1. How would you define your personal practice?
At the moment it is a mix of bodyweight strength training, weightlifting, hand balancing, and capoeira.
Other important practices are reflecting journaling, and breathing.
2. What turning points have you encountered on your movement journey?
I’ve always been active from childhood, as a competitive swimmer to hockey player into weightlifting. More specifically to the point where I am now, the biggest changes have occurred when I shifted from swimming as a solo sport, to hockey in a team environment. It opened my eyes to look outside of myself and around at how through the physical we can connect with those around us. This is still one my greatest joys when I pursue the physical – the connection I can build by relating in similarities to a practice, a perspective, a culture.
I decided to go on a 2 year bicycle camping journey across Japan and China. This transformed my perception of physical limitation and the role of belief and narrative in energy generation. When you’re out in the middle of the mountains with no turning back, you just keep going. There is always more in the tank. I cultivated an appreciation for my body, as if I couldn’t cycle, I couldn’t continue my journey.
When I started handstanding – I could at the time military press my bodyweight, deadlift double, and felt generally strong. But here was a skill which has opened the gateway to all else. The reframing from just trying to increase “lift numbers” to “learning a skill” – I think this has been the biggest shift for me. Exercising became practice, training became more about learning.
And the most important one – is whenever I’ve reached outside to ask for help. I now have a coach, I have peers. As time passes, I believe our practice becomes secondary for the relationships we can build by identifying into a collective.
3. What role has injury played in cultivating your current niche?
Pain and injury have been the main motivators to asking different questions and searching for answers. Without injury, I probably would have kept engaging in the same activities that made me feel good in my younger days – endless squats, deadlifts – with a lack of intention or awareness around how I was practicing.
Pain has been incredibly frustrating but has been my biggest gift. I would have never started researching and questioning what I was doing with my body. It lead me to look at other modalities, other practices, and to connect and ask strangers about their expertise.
I find this to be a common piece of the story when I meet other people in the movement culture. I don’t target injury specifically, but as a subject of study it allows me further discovery of the body and understand functions. I like to believe that health isn’t necessarily about the absence of injury but about the ability to create connection with your body and your surrounding environment.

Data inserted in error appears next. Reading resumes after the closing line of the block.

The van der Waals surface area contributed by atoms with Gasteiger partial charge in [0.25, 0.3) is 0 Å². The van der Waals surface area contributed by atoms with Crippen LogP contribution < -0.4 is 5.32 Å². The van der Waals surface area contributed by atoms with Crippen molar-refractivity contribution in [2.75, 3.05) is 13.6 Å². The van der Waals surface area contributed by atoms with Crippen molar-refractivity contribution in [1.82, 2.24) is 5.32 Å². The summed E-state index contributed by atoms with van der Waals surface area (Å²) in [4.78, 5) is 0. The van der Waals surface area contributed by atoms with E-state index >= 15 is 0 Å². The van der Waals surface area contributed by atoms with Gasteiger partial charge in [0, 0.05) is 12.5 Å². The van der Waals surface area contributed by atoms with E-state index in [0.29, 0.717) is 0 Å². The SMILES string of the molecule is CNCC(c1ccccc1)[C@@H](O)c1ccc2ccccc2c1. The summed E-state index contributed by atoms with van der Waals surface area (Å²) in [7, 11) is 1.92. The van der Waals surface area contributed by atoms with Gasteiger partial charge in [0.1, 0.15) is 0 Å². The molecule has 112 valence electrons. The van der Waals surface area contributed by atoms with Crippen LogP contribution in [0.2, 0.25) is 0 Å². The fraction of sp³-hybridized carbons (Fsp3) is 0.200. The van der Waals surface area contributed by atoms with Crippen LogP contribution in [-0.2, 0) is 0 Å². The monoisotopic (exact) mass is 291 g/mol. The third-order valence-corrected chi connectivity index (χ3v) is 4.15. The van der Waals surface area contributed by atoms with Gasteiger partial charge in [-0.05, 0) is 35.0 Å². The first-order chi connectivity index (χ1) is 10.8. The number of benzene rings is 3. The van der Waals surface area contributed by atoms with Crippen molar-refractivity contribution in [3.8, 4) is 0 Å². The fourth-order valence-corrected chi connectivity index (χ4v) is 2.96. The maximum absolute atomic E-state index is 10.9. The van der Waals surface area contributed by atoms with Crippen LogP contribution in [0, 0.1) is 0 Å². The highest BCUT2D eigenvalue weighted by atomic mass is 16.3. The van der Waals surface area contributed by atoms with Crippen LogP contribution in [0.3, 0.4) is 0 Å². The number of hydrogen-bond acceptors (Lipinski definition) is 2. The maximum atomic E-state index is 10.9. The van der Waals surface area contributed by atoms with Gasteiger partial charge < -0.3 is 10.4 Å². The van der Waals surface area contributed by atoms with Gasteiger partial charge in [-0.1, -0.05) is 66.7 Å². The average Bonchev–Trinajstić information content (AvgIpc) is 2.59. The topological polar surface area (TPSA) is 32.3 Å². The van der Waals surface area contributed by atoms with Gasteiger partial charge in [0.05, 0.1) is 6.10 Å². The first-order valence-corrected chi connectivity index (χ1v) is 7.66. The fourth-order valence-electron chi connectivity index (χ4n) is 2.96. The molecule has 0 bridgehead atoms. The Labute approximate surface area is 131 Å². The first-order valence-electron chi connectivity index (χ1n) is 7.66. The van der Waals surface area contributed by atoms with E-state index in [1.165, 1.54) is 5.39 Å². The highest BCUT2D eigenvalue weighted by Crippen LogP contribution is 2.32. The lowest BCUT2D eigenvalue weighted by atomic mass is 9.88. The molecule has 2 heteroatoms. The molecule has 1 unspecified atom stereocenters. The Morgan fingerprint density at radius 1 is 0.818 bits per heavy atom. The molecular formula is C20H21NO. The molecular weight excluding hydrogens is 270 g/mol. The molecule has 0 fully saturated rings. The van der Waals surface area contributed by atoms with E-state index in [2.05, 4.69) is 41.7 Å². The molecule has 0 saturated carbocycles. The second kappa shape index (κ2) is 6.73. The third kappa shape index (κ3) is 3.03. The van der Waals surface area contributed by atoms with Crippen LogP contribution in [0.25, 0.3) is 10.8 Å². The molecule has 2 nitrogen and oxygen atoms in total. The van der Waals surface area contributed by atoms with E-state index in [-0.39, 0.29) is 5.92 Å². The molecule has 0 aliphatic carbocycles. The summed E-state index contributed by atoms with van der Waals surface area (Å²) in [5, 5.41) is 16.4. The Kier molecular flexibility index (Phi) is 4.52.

4. Do you consider yourself a teacher? Why or why not?
At the moment, I’m not actively teaching, but I believe I play the role of the teacher, just like I play the role of the student. The teaching comes as I actively attempt to share any insights from my practice, and the learning I receive is framed with a view to teach.
I believe in a model where one should try to learn, practice and teach throughout all stages of their journey.
5. What has been your experience with physical education, both in the schooling system and sought out knowledge/ know-how elsewhere?
My experience with the formal schooling system was always that the teachers in the system were inferior to the ones that I sought outside of it. Just my experience. In swimming, my parents guided me to the experts. General physical education classes I enjoyed, but I don’t remember having any specific “a-ha!” moments. Maybe I was not ready for it.
As of now, I seek teachers through my own research, I am not so biased as to whether it is in a formal schooling system or they have no degrees… I trust in the person and their collective experience. I currently learn from a coach, but I also lean heavily on my network of peers (who are also teachers).
6. How do you involve your mind/ emotions into your physical routines?
In my strength training practice I don’t involve emotions as much as I try to invoke belief that I have the ability – as the ability is continually tested.
Something I’m looking to further incorporate into my practice is the facing of fear – as with trying to learn the handstand at first time, the fear component provides one of the greatest opportunities for personal growth and belief. As an example, as someone with no gymnastics background, going into classes and jumping/flipping is very centered on trust to the teacher, my body, the floor/environment.
7. What are your personal aspirations regarding movement? How do you hope to find purpose and use in the skills you have built?
I think I’ve always been inspired by old Jackie Chan movies. Here is a guy who seems to be able to do anything with his body, but also approach it in a very fearless way. I will find my own path, and ultimately regardless of whatever “skill” level I develop, I wish to help others in their own journey with the knowledge that I collect. This may be in more formal teaching roles, or via channels such as my current podcast, website etc.
8. How can people find/ contact you? Do you have a site or social media handle to share?
You can find me on Instagram, feel free to send me a message! @phaonp
Phaon’s Recent Blog Posts
Phaon Phipat Jason Round View this post on Instagram Jason Round (@movemoremp) on the Passive Hang! Jason is a teacher ...Read More
Phaon Phipat As an addendum, here’s a growing library of locomotion ...Read More
Phaon Phipat As I get deeper into training, I often wonder – is this all worth it? Does it mean ...Read More
Phaon Phipat Is time the most valuable resource? Or is your energy? Energy is depletable But restorable When you are ...Read More